When we celebrate a holiday or birthday with my parents, there’s a 50-50 chance we’ll be digging through garbage later.
I don’t know what it is about our little clan that causes us to throw away small gifts, gift cards, credit cards, jewelry — you name it.
It has happened more than once that after the copious number of Christmas presents has been opened and we have bagged several sacks of garbage, somebody says: “I can’t find my gift card,” or “I’ve lost my new earrings.”
Somebody dons the rubber gloves and carries the garbage outside to crouch and pick through it like a scavenger. It’s usually already been combined with the remnants of the gluttony we have shared earlier. That’s fun.
We go through coffee grounds, egg shells, food scrapped from plates and, if we’re really lucky, a diaper.
I remember doing this at Mom and Dad’s old house one year after Christmas, looking for jewelry my mom thought she lost.
Last weekend, we celebrated an early birthday for my daughter-in-law, whose birthday is this Wednesday, and my older son, whose birthday is Nov. 1.
My mother gave my husband, David, and me her credit card to go get barbecue for lunch.
At some point after we got home, David gave Mom her credit card, and later, my dad said, “Here’s Mom’s credit card” and put it with her iPhone. The credit card disappeared. The Styrofoam and plastic containers that held baked beans, barbecue, sauce, coleslaw and potato salad were crammed into the garbage and taken outside.
Then Mom said, “I never saw it (her credit card).” We looked all over the kitchen, on the kitchen table and the floor.
We all knew what was coming next. Even though my dad said, “I don’t think you’re gonna find it in the garbage,” I donned the purple rubber gloves from under the sink, and David and I went outside.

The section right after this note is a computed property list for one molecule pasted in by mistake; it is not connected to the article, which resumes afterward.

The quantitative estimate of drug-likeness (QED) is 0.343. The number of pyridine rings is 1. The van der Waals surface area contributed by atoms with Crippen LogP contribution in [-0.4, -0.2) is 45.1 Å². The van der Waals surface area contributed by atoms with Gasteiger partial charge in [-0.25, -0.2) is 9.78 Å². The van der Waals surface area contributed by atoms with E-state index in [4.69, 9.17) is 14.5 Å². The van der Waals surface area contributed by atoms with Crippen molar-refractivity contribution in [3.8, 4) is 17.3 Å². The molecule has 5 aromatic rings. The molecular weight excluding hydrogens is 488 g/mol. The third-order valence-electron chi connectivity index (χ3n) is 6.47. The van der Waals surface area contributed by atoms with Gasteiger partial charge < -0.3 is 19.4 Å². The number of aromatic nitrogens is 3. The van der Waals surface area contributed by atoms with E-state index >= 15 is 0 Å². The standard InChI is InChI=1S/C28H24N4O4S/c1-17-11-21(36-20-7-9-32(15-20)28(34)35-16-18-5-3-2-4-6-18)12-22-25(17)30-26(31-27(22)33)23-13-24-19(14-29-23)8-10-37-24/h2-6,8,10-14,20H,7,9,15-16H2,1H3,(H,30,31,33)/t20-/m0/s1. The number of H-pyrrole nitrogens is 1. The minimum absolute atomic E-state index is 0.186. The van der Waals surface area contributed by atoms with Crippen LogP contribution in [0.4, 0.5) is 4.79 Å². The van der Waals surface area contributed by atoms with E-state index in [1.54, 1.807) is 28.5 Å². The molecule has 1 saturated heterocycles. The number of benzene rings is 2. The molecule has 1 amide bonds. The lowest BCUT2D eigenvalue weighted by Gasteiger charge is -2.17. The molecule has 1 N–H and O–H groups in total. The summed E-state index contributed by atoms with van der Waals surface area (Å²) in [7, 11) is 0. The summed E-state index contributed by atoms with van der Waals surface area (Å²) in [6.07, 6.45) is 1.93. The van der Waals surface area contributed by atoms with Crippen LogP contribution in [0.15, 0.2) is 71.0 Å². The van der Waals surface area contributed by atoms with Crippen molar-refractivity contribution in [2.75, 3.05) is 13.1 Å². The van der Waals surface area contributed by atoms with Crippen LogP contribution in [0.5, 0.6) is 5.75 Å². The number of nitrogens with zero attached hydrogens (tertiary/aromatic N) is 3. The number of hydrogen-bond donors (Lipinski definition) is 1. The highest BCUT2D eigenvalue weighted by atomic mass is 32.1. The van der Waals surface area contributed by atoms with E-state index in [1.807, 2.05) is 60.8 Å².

We spread a large piece of paper from birthday-present packaging and started sorting. I don’t like coleslaw in the fanciest dish in the world, so coleslaw leaked out on paper plates and running on top of discarded birthday cake made me nauseous. We combed through all that stuff.
We didn’t find her credit card.
This garbage-digging habit seems to follow us. When my 2-year-old granddaughter, Kennedy, turned 1, we realized that a birthday card with $20 in it from her great-grandfather’s girlfriend was missing. The woman works hard for her money, and that was unacceptable.
My mother suggested we go behind the house that belongs to the hospital where we’d had the party and look in the garbage. Luckily, it didn’t include the medical-waste trash. It wasn’t too far into the wrapping paper and petit fours that we found the card and the $20.
My mother didn’t want to call and cancel her credit card, so I dumped out my purse; she dumped out hers. We weren’t going to give up, but neither of us found the card.
Then Mom went to the dining-room table, where my son was moving one of his hunting-related presents, goose wind socks, and when he picked them up, my mother gasped. My son jumped and dropped the geese, afraid she’d seen something alive.
It turned out she had walked over to the table earlier with her phone and credit card and left the credit card, which was under the geese.
I know this: For Christmas, everyone is getting a set of personalized rubber gloves for the big dig after the celebration.
Senior writer Tammy Keith can be reached at (501) 327-5671 or firstname.lastname@example.org.